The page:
Seeing that any friendly settlement between the two communities is now impossible, the Turks are demanding partition of the island called "Taksim". This claim literally sets fire to powder and the country is in full civil war with atrocities in 1964. Turkish Cypriots call for Turkey's military intervention while the Greek Cypriots are fomenting a coup in 1974 in order to overthrow President Makarios III and to try once again to be annexed to Greece.
It was then that Turkey invaded the island and occupied the northern territories, cutting Cyprus in two. In 1983, the Turkish Republic of Northern Cyprus was proclaimed but not recognized by the international community, apart from Turkey.

Cyprus is a republic presided over by Nicos Anastasiades, a member of the conservative Democratic Rally, elected in February 2013 by 55.7% of the vote.
Members of Parliament are elected for a term of 5 years. Three of them must represent religious minorities (Maronite Christians, Roman Catholics and Armenian Orthodox). In principle, 24 seats are reserved for Turkish Cypriots but these have refused to sit since 1964 and their posts are therefore vacant.
Cyprus has been part of the European Union since 1 May 2004 and the euro area since 2008.

After several years of negative growth, the economy of Cyprus has recovered slowly since 2015, relying mainly on tourism, maritime transport and services. It also benefited from the rescue plan put in place by the EU and the IMF to emerge from the crisis.

The agricultural sector suffers from near-permanent droughts, and only sheep and goat farming and the cultivation of a few Mediterranean products such as olive, lemon or grape, and cereals and potatoes providing the revenues to the rural population.

The tertiary sector accounts for a large part of the GDP and a policy aimed at improving the hotel infrastructure makes it possible to attract "new" tourists, especially the Russians.

The total population of Cyprus is around 1,200,000. Despite a very low mortality rate and a life expectancy in excess of 78 years, natural increase is low. The immigration, however, allows for positive demographic developments in Cyprus.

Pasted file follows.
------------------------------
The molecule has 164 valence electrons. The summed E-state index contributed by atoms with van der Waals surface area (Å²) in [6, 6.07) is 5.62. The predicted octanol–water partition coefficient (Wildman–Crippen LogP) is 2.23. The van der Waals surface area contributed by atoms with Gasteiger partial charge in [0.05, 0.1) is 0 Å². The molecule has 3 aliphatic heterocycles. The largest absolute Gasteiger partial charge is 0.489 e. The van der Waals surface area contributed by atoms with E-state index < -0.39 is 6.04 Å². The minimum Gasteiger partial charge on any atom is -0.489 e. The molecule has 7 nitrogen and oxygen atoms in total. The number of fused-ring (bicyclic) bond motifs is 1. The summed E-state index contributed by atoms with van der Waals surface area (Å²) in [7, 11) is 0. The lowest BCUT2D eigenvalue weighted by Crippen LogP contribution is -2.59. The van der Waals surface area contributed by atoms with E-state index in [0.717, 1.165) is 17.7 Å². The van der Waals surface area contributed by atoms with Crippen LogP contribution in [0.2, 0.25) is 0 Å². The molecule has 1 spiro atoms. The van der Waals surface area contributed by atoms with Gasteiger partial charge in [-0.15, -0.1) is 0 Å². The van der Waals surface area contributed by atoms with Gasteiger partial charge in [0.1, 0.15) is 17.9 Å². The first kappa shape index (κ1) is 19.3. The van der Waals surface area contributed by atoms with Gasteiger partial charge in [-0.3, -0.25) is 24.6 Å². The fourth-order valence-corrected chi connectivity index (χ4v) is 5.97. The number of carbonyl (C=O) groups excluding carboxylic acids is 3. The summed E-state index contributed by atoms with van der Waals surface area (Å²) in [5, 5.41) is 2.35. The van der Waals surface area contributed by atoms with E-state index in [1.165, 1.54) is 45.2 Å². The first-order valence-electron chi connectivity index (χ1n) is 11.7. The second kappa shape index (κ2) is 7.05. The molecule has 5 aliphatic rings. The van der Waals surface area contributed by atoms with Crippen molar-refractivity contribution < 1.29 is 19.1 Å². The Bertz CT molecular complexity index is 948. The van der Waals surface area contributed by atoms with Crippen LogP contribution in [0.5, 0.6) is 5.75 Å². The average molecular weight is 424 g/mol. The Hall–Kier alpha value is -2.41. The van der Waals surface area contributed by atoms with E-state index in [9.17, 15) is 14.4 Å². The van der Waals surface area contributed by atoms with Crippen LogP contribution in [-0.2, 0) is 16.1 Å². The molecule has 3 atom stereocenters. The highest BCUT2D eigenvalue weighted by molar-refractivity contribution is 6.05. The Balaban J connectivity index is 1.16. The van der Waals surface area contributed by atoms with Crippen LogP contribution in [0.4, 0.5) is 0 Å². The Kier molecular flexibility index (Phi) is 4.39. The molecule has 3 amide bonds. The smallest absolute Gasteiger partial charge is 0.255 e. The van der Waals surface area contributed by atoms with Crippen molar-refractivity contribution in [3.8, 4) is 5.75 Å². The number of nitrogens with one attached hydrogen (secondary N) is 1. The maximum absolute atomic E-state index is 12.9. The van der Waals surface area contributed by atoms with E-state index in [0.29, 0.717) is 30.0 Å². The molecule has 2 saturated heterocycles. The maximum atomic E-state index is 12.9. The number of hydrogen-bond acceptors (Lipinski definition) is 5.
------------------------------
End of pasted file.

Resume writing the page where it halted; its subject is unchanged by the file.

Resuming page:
77% of Cypriots are of Greek origin compared to 18% of Turkish origin. The other nations most represented in Cyprus are the United Kingdom, Romania, Bulgaria and Russia.

Similarly, Greek Cypriot and Turkish Cypriot are the majority languages ​​of the country. They present some differences with the Greek and Turkish classics which are the official languages ​​of the country.

90% of the Cypriots are Orthodox Christians but there are several religious minorities, including the Maronite Church, an Eastern Catholic church headed by the Patriarch of Antioch of the Maronites, and the Armenian Apostolic Church.
However, in the area claimed by the Turkish Cypriots, the population is predominantly Sunni Muslim, accounting for 18% of the total population of the island.

Cypriot cuisine is Mediterranean and similar to that of Greece and Turkey such as mezze, kebab or moussaka.
However, there are some Oriental and European influences, a legacy of its past.
Green and dry vegetables are ubiquitous and accompany meat dishes like kefta (dumplings). The dishes are often flavored with coriander, cumin and mint.
Cypriots also consume a lot of fruits.

Cyprus is a member of the European Union and therefore tourists from a Member State may move freely within its territory, including in the area occupied by Turkish Cypriots. They must simply carry valid identity papers.

The safety is assured throughout the country and no health risks are reported.
Only restriction to the program: it is forbidden to photograph the Turkish military zones.

Cyprus has turned its attention to tourism and its infrastructure is improving from season to season. The sunshine is almost permanent, only the winter months from November to January record some rains. However, it is recommended that those who are more fragile avoid the months of July and August because of the heat wave.
It is also possible to enjoy the pleasures of winter sports in the island's only ski resort at Mount Olympus.

Hiking and nature lovers appreciate the island's landscapes, from the beaches of the coast to the mountains of the Troodos Mountains. Cyprus also offers a rich architectural and cultural heritage. The visit of the monasteries, the archaeological sites of which Kourion and Paphos, castles, small villages or Kyrenia the Byzantine is essential.